Arousal Reappraisal and Social Anxiety

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The statement, “Motivating self and others is not so much a situational event to be solved in the moment as it is a developmental undertaking to build inner motivational resources over time”, is true. Motivation is something that needs development of the right tool and resources over time. One tool to help build inner motivational resources is the concept of appraisal. Appraisal is an estimate of the personal significance of an event (i.e. is this life event important?). This also means that appraisal, and not the event it self, causes how one feels and how one is motivated to act. For example, a person with social anxiety is scared to do anything with social interactions and therefore will not give a public speech. However, the development of the correct tools can motivate the individual with social anxiety disorder to give a public speech and get over their fear of public interactions.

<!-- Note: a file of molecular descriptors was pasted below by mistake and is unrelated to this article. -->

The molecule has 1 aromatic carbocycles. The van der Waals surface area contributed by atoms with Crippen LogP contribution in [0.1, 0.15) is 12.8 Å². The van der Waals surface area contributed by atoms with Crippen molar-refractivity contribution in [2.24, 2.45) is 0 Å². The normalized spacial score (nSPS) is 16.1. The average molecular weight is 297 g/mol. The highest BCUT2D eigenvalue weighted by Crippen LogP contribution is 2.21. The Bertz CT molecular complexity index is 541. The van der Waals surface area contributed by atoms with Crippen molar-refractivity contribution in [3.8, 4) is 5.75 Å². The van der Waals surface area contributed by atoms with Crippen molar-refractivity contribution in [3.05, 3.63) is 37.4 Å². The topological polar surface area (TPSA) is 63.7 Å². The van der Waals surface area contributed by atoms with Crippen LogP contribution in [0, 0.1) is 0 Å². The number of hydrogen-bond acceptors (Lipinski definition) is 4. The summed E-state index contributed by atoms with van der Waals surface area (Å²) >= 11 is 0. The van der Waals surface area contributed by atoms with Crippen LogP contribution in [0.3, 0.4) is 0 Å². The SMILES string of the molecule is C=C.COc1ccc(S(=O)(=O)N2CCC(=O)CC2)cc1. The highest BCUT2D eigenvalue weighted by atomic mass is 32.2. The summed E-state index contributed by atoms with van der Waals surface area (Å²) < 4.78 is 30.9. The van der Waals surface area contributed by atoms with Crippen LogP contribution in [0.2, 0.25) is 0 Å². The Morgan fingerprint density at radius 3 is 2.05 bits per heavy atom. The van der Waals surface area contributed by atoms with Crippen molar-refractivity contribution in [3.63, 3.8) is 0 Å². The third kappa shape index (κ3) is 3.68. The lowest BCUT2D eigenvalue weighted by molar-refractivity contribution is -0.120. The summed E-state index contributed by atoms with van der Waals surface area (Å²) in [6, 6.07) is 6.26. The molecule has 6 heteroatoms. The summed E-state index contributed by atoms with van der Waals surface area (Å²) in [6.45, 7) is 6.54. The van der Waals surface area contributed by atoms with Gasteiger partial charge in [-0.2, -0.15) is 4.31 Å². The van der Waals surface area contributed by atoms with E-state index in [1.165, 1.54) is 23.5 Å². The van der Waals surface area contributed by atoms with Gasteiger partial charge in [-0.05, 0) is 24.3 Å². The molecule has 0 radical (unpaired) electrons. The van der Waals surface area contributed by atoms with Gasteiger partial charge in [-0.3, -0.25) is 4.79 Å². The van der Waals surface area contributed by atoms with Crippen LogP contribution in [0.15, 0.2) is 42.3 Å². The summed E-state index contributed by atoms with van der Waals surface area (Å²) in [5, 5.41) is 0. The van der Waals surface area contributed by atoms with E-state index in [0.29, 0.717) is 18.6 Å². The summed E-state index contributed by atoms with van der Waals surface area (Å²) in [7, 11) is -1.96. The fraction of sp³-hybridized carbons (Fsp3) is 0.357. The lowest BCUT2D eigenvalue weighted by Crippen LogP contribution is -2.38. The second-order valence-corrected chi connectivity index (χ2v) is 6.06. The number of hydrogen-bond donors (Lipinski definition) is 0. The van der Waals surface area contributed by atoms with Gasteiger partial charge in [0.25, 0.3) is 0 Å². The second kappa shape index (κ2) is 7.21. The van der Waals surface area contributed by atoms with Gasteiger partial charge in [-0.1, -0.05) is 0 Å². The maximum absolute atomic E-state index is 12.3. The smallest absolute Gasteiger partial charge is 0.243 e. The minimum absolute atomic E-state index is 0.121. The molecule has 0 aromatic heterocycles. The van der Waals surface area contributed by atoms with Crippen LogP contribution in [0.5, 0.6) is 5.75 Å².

Research on appraisal, specifically arousal reappraisal and social anxiety, found that reappraisal can help individuals with social anxiety feel less shame, anxiety and less avoidant when confronted with an emotionally charged stimulus. Reappraisal is the idea of coming back to an already formed thought about something, to reinterpret an already formed conclusion. Belterzer, Nock, Peters and Jamieson (2014) examined assays for salivary alpha-amylase (sAA) from individuals who had Social Anxiety Disorder by collecting their saliva. They examined saliva at baseline and after an

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